Letter to the Editor: Cultivating moral fiber

Undergraduate Gary DeVercelly Jr.’s death from excessive alcohol consumption at Rider University — his blood-alcohol content was 0.426, which is more than five times the legal limit for operation of a motor vehicle — placed the issue of unregulated student drinking under close public scrutiny. What is more, the legal pursuit of other students and even administrators has brought university responsibility under similar scrutiny. Rider University has, to its credit, taken some remedial measures, including the prohibition of social events with alcohol in residence halls and Greek houses.

But the source of the problem is much deeper than these measures suggest. The real problem is the complete abdication by colleges and universities of their obligation to foster sound character in undergraduates. Historically, higher education enthusiastically embraced this task as integral to the mission of education. These schools practiced a doctrine known as in loco parentis (“in the place of the parent”) and regulated the personal conduct of the students over whom they had responsibility. Starting in the 1960s, in loco parentis was almost universally abandoned in colleges and universities, with the predictable riot of drunkenness and sexual indulgence taking its place.

In 2005, The New York Times reports, the University of Wisconsin began the long road back to sanity in this matter and instituted a parental-notification program for drunken undergraduates. Students who are found drunk must meet with a dean, who in many cases is then required under the school’s policy to notify the students’ parents of the incident. “We’re not calling home to tattle,” said Tonya Schmidt, an interim assistant dean of students at the university. “We’re calling to ask parents to be partners with us. We are saying that we’re concerned, and want to work on your child making better choices for the future. We do want the students to know there are consequences, but our goal isn’t to be harsh and punitive. It’s to make sure this behavior doesn’t happen again.”

The University of Wisconsin does not just employ parental notification in trying to change the pervasive culture of inebriation. University Chancellor John Wiley has met with tavern owners in the area to request that they not promote such drink specials as free shots with beers. The Times quotes Wiley proffering this rationale for the policy: “Unambiguously, alcohol abuse is the No. 1 health and safety problem on every college campus. I don’t even know what would be No. 2. Just about every unpleasant incident, every crime, involves alcohol abuse by the victim or the perpetrator. The question is, what do you do that’s effective to prevent it? And there’s no magic bullet.”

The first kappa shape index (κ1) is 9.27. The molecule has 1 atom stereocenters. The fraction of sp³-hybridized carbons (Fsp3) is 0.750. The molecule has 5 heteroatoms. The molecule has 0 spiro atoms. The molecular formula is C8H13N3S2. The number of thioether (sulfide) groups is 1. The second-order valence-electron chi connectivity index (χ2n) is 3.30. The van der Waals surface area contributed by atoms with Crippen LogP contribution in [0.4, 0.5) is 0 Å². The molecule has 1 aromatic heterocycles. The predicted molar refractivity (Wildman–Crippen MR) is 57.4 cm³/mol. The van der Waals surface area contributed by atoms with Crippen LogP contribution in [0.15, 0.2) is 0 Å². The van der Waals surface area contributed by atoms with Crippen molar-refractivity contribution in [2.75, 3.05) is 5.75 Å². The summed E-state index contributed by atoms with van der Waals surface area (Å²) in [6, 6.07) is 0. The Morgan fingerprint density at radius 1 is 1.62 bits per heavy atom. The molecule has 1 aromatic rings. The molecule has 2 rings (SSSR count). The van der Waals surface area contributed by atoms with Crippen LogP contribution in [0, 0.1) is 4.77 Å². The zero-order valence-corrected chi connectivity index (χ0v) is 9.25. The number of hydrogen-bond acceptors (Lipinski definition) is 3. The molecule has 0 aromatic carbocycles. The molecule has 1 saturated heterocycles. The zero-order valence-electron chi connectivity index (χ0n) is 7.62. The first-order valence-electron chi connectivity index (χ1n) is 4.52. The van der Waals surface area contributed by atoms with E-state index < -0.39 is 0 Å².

Of course there is no magic bullet, but this policy is a very prudent start. What is curious, however, is Wiley’s observation that alcohol abuse is the primary “health and safety problem” on campuses. A health and safety problem it is, to be sure, but more pressingly it is a moral problem that strikes at the heart of undergraduate character development. The concern comes down to a very basic proposition: All colleges and universities, whether public or private, have a serious obligation to prepare young men and women for responsible citizenship in a regime of ordered liberty. Self-government is predicated on a citizen’s capacity to govern himself, and that means he must develop — through family, church and education — the capacity to regulate his antisocial impulses and drives.

The notion that young men and women who have spent four years of unrestrained indulgence are ready to participate in a self-governing society is laughable.

It is not clear whether the admirable restoration of a limited but important form of in loco parentis at the University of Wisconsin will encourage other colleges and universities to recognize their gross dereliction in this area and adopt a similar approach. According to The New York Times, “The Wisconsin approach to problem drinking has been studied by other universities, including Minnesota and Penn State … St. Lawrence University … and Ohio Northern University have developed similar parental-notification policies.”

It is hard to see how the party can continue. With the average cost of public universities at approximately $20,000 and private universities at $35,000 (and up), higher education needs to do more than produce debt-laden, self-absorbed hedonists. Colleges and universities earn their astronomical tuition when they produce young men and women fit for life in civil society.

— Gregory J. Sullivan,
Attorney, Hamilton, N.J.
Reprinted with permission of
The Times of Trenton

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